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The Catholic New World

Cardinal George greets participants at a memorial Mass for Cardinal Johannes Willebrands Sept. 17 at Holy Name Cathedral. The Mass, celebrated by Bishop Basil Meeking, was one of the cardinal’s first public appearances since his cancer operation July 27.

Catholic New World/ Sandy Bertog

Cardinal George reflects on health, life and eternity

By Michelle Martin
Staff writer

Nearly two months after having his cancerous bladder removed, Cardinal George spent several hours Sept. 25 and 26 meeting with members of the media in advance of resuming his public schedule Oct. 1.

The cardinal said he is doing well and no longer experiencing pain from the July 27 surgery, which included the removal of his bladder and using a section of bowel to create a new bladder. Doctors did a second operation late that night after discovering that a blood vessel was still bleeding internally.

Cardinal George, 69, acknowledged that for a period of several hours following the first surgery, he believed he was dying—a thought which did not frighten him.

“The important thing when you die is to be ready to surrender your whole life to the Lord,” he said. “When you’ve done that, when you’ve given the Lord your life, that brings a certain peace. After that, it’s up to the Lord to take care of you, and he will. That’s his end of the bargain.”

And, while being in pain makes it difficult to think, Cardinal George said he could feel the prayers thousands of people were saying for him.

“I knew I wasn’t alone,” he said. “I could sense that I was in people’s prayers. I could also sense the presence of the Lord. The Lord was with me, and he brought his friends—and quite a few of my friends, too.”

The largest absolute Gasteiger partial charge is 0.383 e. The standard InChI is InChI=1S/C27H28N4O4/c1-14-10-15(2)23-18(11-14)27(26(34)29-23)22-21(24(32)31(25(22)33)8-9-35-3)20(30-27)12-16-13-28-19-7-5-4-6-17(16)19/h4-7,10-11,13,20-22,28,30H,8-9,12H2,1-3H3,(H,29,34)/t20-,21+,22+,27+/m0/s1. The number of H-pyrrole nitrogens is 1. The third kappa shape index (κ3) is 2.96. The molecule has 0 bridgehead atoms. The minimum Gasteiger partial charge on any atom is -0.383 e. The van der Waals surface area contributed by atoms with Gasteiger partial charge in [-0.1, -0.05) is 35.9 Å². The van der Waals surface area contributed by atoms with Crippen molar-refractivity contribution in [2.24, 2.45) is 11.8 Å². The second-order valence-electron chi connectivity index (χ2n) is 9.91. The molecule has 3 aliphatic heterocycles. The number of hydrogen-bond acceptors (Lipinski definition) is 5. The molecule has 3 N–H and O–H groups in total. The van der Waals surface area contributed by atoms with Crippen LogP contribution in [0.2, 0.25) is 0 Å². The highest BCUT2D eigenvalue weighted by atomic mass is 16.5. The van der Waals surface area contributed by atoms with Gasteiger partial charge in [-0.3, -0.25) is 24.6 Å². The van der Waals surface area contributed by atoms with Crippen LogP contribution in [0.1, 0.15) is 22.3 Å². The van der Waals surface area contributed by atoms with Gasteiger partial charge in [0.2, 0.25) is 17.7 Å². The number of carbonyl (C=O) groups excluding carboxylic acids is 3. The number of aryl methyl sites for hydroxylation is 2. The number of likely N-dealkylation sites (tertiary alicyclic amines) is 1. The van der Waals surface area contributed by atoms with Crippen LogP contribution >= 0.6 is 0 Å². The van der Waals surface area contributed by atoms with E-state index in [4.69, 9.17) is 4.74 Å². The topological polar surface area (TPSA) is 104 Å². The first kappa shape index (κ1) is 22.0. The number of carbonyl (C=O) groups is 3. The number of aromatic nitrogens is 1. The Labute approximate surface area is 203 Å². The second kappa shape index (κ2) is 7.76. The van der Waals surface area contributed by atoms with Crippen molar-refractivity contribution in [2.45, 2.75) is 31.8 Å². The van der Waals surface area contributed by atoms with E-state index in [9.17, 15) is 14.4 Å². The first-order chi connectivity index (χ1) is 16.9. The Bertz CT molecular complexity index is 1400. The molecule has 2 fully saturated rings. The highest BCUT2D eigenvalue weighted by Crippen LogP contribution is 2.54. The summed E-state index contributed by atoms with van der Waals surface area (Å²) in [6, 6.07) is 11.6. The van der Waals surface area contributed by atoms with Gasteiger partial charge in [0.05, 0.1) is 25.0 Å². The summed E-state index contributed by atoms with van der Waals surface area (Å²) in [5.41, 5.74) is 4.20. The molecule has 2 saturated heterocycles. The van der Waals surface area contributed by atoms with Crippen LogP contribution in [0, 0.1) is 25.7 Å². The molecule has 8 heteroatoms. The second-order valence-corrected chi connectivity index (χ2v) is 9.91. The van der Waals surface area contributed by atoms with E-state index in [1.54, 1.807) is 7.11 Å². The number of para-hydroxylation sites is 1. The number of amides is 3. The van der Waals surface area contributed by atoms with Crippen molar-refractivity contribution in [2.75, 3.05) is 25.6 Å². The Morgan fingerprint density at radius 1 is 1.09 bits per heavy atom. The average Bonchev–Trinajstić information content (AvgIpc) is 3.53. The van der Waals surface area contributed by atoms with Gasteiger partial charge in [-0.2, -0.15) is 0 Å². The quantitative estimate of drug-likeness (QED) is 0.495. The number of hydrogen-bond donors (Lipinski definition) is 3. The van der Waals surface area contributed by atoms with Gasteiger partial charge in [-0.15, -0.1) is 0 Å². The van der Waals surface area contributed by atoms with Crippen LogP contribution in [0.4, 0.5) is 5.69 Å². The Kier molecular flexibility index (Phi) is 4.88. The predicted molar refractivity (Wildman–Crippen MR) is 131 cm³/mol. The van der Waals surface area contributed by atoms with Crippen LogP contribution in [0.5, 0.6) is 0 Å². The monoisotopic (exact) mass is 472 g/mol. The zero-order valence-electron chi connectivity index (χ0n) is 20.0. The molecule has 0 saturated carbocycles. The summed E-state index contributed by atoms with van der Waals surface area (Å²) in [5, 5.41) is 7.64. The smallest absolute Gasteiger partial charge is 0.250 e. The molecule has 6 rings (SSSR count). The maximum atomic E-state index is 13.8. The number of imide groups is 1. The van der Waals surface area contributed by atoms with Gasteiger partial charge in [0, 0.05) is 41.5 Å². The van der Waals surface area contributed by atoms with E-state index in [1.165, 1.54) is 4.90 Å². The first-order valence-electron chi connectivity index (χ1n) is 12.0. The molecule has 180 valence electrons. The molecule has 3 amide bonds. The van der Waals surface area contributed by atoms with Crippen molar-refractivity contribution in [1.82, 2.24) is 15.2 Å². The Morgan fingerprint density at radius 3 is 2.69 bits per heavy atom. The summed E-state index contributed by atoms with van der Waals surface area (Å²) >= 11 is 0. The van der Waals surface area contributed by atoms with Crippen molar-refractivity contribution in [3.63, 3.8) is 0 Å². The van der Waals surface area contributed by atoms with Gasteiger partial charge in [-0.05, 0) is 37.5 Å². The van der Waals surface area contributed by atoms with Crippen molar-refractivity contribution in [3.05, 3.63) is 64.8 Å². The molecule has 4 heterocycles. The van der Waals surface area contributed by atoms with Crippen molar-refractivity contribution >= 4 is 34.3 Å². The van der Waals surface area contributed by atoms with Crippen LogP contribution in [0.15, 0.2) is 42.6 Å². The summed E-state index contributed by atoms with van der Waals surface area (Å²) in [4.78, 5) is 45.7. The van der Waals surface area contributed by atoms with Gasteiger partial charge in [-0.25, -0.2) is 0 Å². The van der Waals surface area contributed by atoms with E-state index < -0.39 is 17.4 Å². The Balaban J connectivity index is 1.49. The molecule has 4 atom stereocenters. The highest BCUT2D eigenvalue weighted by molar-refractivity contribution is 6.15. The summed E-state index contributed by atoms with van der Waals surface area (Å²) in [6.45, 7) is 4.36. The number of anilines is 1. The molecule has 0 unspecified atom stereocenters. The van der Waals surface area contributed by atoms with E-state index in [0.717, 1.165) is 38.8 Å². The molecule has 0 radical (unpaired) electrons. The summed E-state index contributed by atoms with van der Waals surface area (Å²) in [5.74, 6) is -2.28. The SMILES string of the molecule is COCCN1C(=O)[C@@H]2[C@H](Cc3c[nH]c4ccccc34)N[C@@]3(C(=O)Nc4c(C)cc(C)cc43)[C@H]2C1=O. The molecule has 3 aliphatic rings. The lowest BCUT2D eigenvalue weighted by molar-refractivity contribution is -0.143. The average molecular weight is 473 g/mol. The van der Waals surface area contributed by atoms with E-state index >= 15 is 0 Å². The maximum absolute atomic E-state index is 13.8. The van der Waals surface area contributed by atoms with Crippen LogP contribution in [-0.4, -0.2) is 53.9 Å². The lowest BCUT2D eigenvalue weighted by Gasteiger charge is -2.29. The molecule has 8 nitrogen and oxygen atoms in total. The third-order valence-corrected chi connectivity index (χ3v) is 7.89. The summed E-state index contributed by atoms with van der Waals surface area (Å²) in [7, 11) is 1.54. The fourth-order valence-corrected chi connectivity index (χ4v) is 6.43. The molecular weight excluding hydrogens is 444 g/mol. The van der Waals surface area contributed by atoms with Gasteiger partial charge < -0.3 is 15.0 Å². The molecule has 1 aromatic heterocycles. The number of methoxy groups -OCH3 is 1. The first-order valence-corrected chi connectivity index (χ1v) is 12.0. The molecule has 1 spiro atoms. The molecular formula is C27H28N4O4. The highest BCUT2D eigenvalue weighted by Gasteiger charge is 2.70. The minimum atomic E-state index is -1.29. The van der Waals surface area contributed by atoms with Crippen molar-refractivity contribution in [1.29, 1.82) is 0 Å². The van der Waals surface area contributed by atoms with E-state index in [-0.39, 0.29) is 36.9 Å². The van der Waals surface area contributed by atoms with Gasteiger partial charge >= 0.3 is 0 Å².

Since leaving Loyola University Medical Center for his North State Parkway residence in August, the demands of convalescence and physical therapy have not left as much time for thought and reflection as he expected, Cardinal George said.

But there has been some, and among the things he is thinking about is creating some new priorities for the archdiocese. Since being named archbishop in 1997, Cardinal George has used the “Decisions” document created under Cardinal Joseph Bernardin to set the direction for the archdiocese.

While many of those priorities remain—some, like evangelization, will always continue—it’s time to take stock again, the Cardinal said.

“I think we need to focus on a spiritual renewal of the archdiocese,” he said. “We’ve seen a lot of growth in perpetual adoration and the liturgical life of the archdiocese has been renewed by the Liturgical Institute (at Mundelein Seminary/St. Mary of the Lake University), we see it in traditional devotions that people are looking for now.”

The move comes after the church secularized itself in the 1960s and 1970s, he said. It has now entered a “post-secular” period in which many young people are seeking more than material goods.

“There might not be many, but there are enough of them that want priests to be priests,” he said. “That means being a mediator and speaking with authority about life with God.”

Priests, he said, should “talk more about the Lord than about the parish. It’s a direction I want to test and talk to the priests about.”

At the same time, one of the things that has surprised Cardinal George over the past two months—besides the intensity of the pain following his surgery—was how well the archdiocesan administration ran without him. Seeing that has given him the confidence to say he will delegate more of the day-to-day duties in the future.

“I am content to allow others to do more,” he said, “I’m always in such a rush to do administrative work I sometimes don’t pay enough attention to the details.”

Cardinal George said he was never angry at God about his illness.

“I didn’t have time to be angry before the operation,” he said. “And of course, after the operation, you’re focused on getting well. … God has sustained my vocation, accompanied me through life and loved me. If I were to die tomorrow, I’d have no reason to be angry with the Lord. Quite the opposite.”

While he would be sorry to leave the people he loves on earth, at least for a time, and give up his “projects and plans,” Cardinal George said, the goal of this life is to share eternal life with God.

“The important thing is that you live with the Lord in eternity.”


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